This is a valid point. The top of this page is cluttered and unwelcoming to new visitors to the pub. I propose:
  1. add a link to the archive in the first box
  2. move the second box (for experienced editors) to the top of the Talk page. It doesn't apply to new visitors, and experienced editors do not need to read this every time they visit the pub.
Ground Zero (talk) 13:45, 6 November 2022 (UTC)Reply[reply]
Wow, I like this place. This was a very rapid response, AND I got notified even though I was not pinged (I used the [Subscribe] button )! Ottawahitech (talk) 13:56, 6 November 2022 (UTC)Reply[reply]
What should we do about the majority of content that is swept to other talk pages rather than archived? Ikan Kekek (talk) 16:09, 6 November 2022 (UTC)Reply[reply]
Template:Swept could get a matching Template:Sweptto (Swept could get a redirect Sweptfrom, or be moved to Sweptfrom), which would replace the section content here, under the original header (which would then be kept and archived) to help people find something like this by searching or browsing the archives; if the header alone is nonhelpful, the editor who moves the talk section could append to the header a few words in parentheses to make it clear what it was about (If the header was "Question", the editor could change it to something like "Question (COVID measures relaxation)"). Twsabin (talk) 17:51, 6 November 2022 (UTC)Reply[reply]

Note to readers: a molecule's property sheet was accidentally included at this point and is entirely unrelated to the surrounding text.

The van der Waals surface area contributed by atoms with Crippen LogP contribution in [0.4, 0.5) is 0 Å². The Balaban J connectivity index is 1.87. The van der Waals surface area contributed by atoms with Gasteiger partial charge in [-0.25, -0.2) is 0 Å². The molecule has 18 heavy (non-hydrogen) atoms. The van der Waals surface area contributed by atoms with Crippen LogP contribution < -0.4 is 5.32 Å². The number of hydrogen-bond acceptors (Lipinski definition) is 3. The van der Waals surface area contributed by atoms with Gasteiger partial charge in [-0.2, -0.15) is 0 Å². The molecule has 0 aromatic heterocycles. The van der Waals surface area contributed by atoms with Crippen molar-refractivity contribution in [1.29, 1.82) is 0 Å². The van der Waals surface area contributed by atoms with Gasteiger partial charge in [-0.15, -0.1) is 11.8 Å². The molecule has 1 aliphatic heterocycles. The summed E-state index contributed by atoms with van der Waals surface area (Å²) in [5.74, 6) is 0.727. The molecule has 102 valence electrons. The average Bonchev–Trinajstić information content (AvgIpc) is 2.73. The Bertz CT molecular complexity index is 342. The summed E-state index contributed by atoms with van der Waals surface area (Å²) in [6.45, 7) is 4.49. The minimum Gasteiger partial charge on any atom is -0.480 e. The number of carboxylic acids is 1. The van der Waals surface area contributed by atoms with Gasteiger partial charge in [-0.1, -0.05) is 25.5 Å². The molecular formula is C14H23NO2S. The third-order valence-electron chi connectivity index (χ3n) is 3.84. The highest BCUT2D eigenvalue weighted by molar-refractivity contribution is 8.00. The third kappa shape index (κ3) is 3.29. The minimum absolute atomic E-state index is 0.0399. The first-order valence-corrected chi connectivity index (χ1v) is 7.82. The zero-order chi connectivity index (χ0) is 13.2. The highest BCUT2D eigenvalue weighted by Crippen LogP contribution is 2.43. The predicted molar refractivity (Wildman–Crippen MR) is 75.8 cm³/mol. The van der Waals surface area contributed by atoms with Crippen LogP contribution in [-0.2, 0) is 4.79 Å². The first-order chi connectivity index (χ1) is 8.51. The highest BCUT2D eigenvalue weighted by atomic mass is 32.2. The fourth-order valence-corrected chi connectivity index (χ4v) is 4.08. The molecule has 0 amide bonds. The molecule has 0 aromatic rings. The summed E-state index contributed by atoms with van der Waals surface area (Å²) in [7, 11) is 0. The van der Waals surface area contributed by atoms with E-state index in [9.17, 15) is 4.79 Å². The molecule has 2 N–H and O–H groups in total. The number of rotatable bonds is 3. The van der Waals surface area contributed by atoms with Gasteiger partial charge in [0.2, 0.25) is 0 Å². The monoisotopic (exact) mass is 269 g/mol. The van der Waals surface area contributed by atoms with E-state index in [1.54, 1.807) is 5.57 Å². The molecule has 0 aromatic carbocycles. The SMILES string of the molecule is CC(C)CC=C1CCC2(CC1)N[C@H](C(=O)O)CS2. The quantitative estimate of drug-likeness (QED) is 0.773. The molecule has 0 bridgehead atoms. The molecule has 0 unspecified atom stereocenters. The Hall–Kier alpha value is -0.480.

That would be convenient for the occasional person who wants to look up an old conversation without going to the effort of looking at the Pub history, but it would add a lot of work for the few of us who sweep. Adding to the sweepers' tasks would likely result in less sweeping, which would not be good for the Pub. I'm opposed to that. I think the few who want to look up an old discussion can just go into the history. It will all be there. Ground Zero (talk) 18:11, 6 November 2022 (UTC)Reply[reply]